As mentioned above, statistically speaking the reasons for the mishandling of your baggage will occur during a trip with a connecting flight. These are the reasons why it may happen:
Airports using different technologies
Mindboggling, but there are some airports all around the world that still use pen and paper to sort out luggage and determine where that green Louis Vitton suitcase should go. For the people working at those airports, it’s impossible to read a barcode because they simply do not have the scanners necessary. That means that they need to locate the flight number, destination, passenger, etc. themselves and redirect all the baggage manually. This creates a lot of opportunities for the next culprit to present itself: human error.
Human error: someone grabbed the wrong suitcase!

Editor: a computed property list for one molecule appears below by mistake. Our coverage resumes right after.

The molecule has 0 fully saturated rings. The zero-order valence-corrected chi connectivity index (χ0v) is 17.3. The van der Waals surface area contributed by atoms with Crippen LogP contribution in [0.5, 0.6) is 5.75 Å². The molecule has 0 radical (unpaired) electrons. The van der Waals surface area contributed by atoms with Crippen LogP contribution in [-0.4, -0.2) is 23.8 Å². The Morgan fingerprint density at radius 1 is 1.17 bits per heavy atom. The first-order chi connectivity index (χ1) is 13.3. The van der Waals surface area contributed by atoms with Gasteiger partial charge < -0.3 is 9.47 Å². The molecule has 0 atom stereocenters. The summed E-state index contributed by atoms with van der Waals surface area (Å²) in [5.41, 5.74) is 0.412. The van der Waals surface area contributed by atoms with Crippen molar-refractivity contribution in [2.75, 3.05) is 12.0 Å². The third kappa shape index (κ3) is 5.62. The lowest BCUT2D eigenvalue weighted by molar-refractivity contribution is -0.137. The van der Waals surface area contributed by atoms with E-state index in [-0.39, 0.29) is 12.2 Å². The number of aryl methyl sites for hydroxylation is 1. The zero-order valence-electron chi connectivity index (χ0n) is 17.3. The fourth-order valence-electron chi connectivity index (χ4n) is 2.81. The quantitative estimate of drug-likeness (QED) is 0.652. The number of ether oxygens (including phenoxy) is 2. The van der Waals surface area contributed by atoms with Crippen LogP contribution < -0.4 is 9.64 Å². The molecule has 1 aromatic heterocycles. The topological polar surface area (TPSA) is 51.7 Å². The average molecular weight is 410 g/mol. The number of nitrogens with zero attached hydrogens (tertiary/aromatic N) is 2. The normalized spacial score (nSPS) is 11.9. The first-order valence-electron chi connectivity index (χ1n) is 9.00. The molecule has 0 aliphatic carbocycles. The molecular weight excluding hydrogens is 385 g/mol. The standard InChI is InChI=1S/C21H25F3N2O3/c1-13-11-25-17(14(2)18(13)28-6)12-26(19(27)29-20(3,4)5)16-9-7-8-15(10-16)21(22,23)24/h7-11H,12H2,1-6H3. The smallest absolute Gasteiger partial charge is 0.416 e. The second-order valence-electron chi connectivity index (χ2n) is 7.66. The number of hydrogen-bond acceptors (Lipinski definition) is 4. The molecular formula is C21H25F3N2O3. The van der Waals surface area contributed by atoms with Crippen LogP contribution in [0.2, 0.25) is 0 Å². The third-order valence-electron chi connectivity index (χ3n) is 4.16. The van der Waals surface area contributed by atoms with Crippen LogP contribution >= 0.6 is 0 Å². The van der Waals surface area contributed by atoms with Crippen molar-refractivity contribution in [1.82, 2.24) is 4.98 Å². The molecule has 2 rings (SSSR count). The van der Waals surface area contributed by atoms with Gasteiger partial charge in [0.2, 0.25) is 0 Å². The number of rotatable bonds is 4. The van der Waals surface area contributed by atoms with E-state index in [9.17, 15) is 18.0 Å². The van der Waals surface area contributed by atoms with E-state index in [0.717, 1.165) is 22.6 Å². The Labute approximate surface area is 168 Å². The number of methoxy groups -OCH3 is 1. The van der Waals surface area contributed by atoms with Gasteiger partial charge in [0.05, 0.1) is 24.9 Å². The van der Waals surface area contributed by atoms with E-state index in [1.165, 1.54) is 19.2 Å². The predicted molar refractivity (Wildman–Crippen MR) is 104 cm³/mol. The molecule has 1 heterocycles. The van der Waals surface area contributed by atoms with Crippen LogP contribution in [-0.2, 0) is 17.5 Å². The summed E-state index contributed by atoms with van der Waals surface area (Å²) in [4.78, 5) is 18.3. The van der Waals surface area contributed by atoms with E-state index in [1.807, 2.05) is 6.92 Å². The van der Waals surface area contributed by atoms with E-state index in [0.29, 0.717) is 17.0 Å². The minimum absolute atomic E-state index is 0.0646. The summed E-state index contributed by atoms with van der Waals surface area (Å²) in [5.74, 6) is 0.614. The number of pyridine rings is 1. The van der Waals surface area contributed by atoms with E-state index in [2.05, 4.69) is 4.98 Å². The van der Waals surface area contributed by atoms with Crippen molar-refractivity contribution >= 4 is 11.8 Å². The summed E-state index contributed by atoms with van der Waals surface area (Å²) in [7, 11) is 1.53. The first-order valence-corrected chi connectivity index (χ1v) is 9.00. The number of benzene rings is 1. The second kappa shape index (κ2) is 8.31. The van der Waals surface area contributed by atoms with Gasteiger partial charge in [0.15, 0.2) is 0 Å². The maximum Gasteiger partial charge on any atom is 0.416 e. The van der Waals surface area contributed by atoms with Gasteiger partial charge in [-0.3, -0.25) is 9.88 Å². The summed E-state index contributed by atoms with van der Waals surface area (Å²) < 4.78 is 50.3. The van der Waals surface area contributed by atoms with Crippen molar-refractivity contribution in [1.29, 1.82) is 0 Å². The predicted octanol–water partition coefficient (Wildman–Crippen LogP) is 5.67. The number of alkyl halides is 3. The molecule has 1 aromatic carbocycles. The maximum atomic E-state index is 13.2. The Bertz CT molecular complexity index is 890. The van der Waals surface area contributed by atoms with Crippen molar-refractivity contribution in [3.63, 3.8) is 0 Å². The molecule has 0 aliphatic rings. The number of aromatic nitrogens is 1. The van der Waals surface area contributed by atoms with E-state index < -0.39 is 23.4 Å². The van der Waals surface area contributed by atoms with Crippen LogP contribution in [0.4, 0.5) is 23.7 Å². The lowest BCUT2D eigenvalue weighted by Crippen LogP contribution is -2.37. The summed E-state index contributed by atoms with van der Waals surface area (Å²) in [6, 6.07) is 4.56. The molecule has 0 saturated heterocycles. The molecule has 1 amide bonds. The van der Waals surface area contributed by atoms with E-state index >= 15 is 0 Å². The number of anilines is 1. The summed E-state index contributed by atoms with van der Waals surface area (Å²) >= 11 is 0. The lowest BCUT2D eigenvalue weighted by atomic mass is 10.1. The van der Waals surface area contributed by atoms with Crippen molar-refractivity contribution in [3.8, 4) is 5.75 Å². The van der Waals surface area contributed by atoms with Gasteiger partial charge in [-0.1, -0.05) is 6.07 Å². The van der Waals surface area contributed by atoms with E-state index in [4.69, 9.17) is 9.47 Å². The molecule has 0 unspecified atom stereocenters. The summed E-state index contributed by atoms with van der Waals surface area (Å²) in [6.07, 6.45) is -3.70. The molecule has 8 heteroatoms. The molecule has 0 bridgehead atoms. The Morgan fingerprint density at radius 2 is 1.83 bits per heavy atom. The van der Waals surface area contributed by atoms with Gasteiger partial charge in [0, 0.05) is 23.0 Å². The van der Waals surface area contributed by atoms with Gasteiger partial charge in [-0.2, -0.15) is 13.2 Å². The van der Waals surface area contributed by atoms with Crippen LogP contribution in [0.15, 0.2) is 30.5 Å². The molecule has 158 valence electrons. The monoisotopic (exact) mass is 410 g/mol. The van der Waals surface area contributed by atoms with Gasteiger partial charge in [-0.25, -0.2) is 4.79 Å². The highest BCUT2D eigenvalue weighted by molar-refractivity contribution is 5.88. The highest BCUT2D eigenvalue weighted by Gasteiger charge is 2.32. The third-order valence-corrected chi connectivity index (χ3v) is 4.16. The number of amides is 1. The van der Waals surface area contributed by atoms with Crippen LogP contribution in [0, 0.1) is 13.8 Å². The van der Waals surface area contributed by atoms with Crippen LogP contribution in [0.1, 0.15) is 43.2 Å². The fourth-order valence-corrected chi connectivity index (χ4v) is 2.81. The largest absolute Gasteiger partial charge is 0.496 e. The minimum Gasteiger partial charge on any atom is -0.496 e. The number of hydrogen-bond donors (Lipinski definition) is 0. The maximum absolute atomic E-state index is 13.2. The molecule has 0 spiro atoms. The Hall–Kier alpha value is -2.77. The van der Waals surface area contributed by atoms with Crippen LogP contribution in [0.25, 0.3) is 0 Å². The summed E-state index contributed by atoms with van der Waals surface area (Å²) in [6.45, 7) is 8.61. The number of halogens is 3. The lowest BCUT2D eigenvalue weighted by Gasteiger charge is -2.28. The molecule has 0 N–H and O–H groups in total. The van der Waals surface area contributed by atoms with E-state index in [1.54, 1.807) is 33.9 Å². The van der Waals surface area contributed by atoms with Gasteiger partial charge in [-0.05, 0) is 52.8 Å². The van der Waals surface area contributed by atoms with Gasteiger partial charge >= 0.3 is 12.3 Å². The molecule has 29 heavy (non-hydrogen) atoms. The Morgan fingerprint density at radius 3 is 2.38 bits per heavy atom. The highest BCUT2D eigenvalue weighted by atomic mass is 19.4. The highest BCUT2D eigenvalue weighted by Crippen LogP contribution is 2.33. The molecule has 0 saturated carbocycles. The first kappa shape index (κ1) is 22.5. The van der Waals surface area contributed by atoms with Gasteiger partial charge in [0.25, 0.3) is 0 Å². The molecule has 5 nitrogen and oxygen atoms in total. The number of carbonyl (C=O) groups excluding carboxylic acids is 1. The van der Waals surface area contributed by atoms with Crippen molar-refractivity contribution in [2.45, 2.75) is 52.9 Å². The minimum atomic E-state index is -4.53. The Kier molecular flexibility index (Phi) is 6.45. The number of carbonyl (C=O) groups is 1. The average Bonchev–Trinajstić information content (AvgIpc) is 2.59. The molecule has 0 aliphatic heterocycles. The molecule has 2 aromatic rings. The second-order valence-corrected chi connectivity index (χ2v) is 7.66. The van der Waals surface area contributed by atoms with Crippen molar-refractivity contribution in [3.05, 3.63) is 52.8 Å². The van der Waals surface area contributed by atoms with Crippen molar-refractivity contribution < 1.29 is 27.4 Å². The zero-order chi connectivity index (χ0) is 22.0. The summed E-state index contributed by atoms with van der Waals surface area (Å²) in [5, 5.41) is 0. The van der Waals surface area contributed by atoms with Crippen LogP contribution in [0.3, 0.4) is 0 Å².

Even at the most technologically-advanced airports, human error can occur. That means that someone typed in the incorrect three-letter ICAO code (or was it the IATA code? You see! It’s all very confusing) for your airport of arrival. If you were flying to LHR, your luggage can end up in LRH. La Rochelle is not that far away from London so your suitcase will only need to jump the English Channel to be reunited with you.There’s also one more case in which human error can mess up your trip! Perhaps another passenger mistakenly took your bag. Yes, this happens very, very often. And finally, perhaps a baggage handler that hadn’t gotten enough sleep the night before made a mistake and your luggage went on a different holiday than the one you spent 2 weeks planning. To err is to be human. And also, better them than the air traffic controllers, right?